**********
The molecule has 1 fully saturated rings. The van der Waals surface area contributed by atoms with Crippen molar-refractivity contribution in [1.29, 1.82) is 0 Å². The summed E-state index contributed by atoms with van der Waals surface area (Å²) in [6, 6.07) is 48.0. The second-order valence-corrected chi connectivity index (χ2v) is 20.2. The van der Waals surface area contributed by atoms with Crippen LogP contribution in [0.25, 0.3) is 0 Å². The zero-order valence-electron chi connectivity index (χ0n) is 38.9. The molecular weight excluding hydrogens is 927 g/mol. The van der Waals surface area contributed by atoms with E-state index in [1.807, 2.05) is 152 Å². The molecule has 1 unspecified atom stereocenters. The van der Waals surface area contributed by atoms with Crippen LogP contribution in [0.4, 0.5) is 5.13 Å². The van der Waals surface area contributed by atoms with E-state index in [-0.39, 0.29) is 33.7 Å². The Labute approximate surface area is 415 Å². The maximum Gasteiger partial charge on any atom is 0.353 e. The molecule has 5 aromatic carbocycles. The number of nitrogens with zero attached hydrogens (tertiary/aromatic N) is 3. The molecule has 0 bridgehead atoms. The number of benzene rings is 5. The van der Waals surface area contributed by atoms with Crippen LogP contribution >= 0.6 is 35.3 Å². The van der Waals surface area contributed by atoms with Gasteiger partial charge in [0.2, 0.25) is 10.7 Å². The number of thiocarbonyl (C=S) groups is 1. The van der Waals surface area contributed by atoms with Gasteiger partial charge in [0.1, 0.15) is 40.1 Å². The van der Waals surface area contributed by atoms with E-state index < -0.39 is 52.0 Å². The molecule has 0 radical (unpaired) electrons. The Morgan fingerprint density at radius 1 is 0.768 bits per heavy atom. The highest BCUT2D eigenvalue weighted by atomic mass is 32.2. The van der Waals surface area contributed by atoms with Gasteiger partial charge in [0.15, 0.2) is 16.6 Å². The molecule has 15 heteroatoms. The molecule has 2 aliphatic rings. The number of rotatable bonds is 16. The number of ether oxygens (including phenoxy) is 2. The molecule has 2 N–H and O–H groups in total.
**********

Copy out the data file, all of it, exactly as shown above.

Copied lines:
The molecule has 1 fully saturated rings. The van der Waals surface area contributed by atoms with Crippen molar-refractivity contribution in [1.29, 1.82) is 0 Å². The summed E-state index contributed by atoms with van der Waals surface area (Å²) in [6, 6.07) is 48.0. The second-order valence-corrected chi connectivity index (χ2v) is 20.2. The van der Waals surface area contributed by atoms with Crippen LogP contribution in [0.25, 0.3) is 0 Å². The zero-order valence-electron chi connectivity index (χ0n) is 38.9. The molecular weight excluding hydrogens is 927 g/mol. The van der Waals surface area contributed by atoms with E-state index in [1.807, 2.05) is 152 Å². The molecule has 1 unspecified atom stereocenters. The van der Waals surface area contributed by atoms with Crippen LogP contribution in [0.4, 0.5) is 5.13 Å². The van der Waals surface area contributed by atoms with E-state index in [-0.39, 0.29) is 33.7 Å². The Labute approximate surface area is 415 Å². The maximum Gasteiger partial charge on any atom is 0.353 e. The molecule has 5 aromatic carbocycles. The number of nitrogens with zero attached hydrogens (tertiary/aromatic N) is 3. The molecule has 0 bridgehead atoms. The number of benzene rings is 5. The van der Waals surface area contributed by atoms with Crippen LogP contribution >= 0.6 is 35.3 Å². The van der Waals surface area contributed by atoms with Gasteiger partial charge in [0.2, 0.25) is 10.7 Å². The number of thiocarbonyl (C=S) groups is 1. The van der Waals surface area contributed by atoms with Gasteiger partial charge in [0.1, 0.15) is 40.1 Å². The van der Waals surface area contributed by atoms with E-state index < -0.39 is 52.0 Å². The molecule has 0 radical (unpaired) electrons. The Morgan fingerprint density at radius 1 is 0.768 bits per heavy atom. The highest BCUT2D eigenvalue weighted by atomic mass is 32.2. The van der Waals surface area contributed by atoms with Gasteiger partial charge in [0.15, 0.2) is 16.6 Å². The molecule has 15 heteroatoms. The molecule has 2 aliphatic rings. The number of rotatable bonds is 16. The number of ether oxygens (including phenoxy) is 2. The molecule has 2 N–H and O–H groups in total.